“I would love to live Like a river flows, Carried by the surprise Of its own unfolding.”~John O’Donohue
The truth is that I have as little control over the unfolding of my life as the river does over its flow. The difference between the river and I, though, is that I continually resist that truth.
I try to make life adhere to my plans, resist following the natural terrain I encounter, and fight against obstacles instead of flowing around them.
I long to be more like the river with its willingness to move along the path where it finds itself, flowing around obstacles without resistance in its march back to the sea, shaping the land with its ever-rushing flow without anger or fighting.
Oh for the grace to similarly surrender to life as I find it instead of fighting what is!
“Meditation practice isn’t about trying to throw ourselves away and become something better. It’s about befriending who we are already. The ground of practice is you or me or whoever we are right now, just as we are.” ~Pema Chodron
Although Pema is talking about Buddhist meditation in the quote above, I believe the same attitude applies to our practice of yoga. Whether we are practicing meditation, yoga postures, breathing exercises, or simply being present in the moment in whatever activity we undertake, it’s always about befriending the person we already are. It’s about accepting who we are in this moment just as we are in this moment.
So many of the self-improvement activities that I have tried through the years were attempts in one way or another to throw away some part of myself in order to become someone better. It’s never worked for me.
That’s where yoga has been so successful. Because it’s not about fighting myself or changing myself but only about meeting myself where I am with openness and curiosity, I am able to approach myself gently without defensiveness or resistance. In so doing, I find that through simple, curious observation of myself as I am in this moment, it opens me to shift into becoming more the person I am meant to be.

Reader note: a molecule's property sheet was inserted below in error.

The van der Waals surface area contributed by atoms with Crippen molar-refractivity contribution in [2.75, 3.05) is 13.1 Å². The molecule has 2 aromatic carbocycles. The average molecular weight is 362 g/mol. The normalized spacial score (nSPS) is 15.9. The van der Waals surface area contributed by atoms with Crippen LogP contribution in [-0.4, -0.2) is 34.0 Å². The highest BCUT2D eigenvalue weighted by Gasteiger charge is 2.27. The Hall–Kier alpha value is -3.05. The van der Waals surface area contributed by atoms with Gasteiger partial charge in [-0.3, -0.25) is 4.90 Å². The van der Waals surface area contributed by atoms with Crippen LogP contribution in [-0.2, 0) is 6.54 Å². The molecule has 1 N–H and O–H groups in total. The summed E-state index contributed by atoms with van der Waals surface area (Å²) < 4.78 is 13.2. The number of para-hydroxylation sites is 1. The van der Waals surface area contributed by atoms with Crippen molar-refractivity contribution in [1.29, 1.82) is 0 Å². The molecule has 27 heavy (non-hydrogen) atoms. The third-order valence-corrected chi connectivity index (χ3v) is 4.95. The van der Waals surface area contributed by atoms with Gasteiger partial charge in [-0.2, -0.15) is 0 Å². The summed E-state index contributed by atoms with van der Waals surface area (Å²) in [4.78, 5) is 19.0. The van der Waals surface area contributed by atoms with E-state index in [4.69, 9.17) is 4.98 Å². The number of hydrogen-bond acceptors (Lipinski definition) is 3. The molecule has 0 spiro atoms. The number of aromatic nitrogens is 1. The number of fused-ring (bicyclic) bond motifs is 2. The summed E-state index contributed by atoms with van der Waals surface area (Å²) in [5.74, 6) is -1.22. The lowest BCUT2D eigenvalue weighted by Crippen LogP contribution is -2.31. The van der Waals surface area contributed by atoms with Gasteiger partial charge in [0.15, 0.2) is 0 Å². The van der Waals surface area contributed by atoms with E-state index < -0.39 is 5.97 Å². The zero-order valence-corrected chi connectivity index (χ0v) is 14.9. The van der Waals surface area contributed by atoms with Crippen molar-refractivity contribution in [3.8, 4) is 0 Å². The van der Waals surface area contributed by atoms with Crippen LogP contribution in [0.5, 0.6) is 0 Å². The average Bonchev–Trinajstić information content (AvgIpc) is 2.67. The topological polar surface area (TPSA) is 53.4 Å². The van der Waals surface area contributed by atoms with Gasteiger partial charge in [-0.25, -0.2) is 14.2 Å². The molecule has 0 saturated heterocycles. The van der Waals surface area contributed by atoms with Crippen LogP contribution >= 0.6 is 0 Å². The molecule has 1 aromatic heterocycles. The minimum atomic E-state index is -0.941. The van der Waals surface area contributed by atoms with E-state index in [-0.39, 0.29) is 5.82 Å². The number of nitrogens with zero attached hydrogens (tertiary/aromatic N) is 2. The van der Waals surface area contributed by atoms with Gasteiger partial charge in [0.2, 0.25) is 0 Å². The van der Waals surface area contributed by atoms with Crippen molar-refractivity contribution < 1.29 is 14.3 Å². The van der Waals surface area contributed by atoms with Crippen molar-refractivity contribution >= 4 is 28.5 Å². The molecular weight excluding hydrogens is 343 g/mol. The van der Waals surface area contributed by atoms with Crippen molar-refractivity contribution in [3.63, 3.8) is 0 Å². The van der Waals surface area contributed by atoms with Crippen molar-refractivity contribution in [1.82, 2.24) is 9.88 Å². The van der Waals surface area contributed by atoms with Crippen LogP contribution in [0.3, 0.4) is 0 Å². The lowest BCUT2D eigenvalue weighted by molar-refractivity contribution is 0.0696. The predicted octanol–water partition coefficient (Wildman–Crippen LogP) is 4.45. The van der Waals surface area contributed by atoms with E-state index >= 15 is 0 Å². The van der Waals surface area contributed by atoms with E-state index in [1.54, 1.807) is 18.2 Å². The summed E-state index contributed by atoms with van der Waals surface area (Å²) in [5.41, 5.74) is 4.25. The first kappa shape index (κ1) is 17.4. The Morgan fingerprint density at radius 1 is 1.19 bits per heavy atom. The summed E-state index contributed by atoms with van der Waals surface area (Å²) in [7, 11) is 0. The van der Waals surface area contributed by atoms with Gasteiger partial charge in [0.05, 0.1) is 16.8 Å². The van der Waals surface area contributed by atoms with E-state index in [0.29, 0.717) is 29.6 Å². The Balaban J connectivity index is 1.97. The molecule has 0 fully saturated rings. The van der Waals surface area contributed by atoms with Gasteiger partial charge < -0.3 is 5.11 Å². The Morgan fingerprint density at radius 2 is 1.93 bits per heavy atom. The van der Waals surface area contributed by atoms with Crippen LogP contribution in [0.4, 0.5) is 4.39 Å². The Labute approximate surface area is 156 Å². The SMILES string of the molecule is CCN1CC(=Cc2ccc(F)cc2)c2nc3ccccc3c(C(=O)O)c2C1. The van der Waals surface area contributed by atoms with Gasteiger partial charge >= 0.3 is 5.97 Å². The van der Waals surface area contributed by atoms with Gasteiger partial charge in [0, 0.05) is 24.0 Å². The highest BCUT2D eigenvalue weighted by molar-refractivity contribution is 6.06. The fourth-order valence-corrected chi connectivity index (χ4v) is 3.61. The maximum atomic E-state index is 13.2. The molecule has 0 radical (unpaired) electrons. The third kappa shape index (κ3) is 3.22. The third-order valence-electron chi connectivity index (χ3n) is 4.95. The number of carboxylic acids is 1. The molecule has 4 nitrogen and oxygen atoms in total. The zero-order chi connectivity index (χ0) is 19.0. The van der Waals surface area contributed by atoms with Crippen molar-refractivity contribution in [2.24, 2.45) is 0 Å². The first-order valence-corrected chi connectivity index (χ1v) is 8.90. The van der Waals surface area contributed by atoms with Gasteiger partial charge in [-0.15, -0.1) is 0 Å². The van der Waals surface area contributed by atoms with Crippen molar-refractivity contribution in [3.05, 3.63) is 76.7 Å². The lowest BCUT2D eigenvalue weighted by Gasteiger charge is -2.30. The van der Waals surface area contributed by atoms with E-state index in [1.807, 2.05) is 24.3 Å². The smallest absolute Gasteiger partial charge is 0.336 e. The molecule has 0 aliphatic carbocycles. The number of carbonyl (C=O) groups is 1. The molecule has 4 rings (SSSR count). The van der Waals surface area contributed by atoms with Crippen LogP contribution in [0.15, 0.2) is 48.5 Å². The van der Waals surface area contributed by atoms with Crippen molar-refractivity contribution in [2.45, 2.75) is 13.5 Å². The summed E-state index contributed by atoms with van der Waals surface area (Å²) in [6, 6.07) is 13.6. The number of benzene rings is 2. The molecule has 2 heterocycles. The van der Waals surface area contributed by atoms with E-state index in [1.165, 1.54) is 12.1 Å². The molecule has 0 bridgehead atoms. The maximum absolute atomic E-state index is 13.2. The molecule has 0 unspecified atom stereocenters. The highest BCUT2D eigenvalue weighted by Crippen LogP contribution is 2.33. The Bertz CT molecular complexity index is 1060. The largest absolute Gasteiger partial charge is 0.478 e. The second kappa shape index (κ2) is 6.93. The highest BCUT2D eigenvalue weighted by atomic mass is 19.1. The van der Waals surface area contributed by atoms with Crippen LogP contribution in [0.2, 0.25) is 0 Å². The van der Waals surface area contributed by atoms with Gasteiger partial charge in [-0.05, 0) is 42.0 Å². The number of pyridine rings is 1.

These shifts are often subtle, but over time they have created more positive change than anything else I’ve ever tried. It is this part of yoga that caused me to fall in love with it, and it is what draws me back to the mat time and time again to deepen that friendship with myself.
“You cannot do yoga. Yoga is your natural state. What you can do are yoga exercises, which may reveal to you where you are resisting your natural state.” ~Sharon Gannon
We often speak of “doing yoga” when we speak of doing the physical postures (asana) and breathing exercises (pranayama). Indeed, for many of us, these yoga exercises are where we start with yoga. However, we quickly find that yoga is much greater than the postures. Even without further study of the philosophy or precepts of yoga, it becomes apparent as we do the exercises that they are having much deeper effects on us than simple physical conditioning.
I like this reference to yoga as our natural state because I think much of what yoga attempts to do is to reverse much of the conditioning we have absorbed from our surrounding culture so that we can better become the authentic people that we were created to be. The physical postures and the breathing exercises do have great physical effects that can also lead to improved psychological and emotional health in and of themselves.
However, they also bring us back in touch with ourselves in such a way to allow us to access our deeper witness consciousness that enables us to observe ourselves and our thoughts in ways that do show us the places where we resist being our authentic selves. We see our fears, our wounds, our places of resistance, our unhealthy patterns (samskara).
Having seen these things, we can now have the choice to change them in ways that return us closer to the natural state of the person we are meant to be.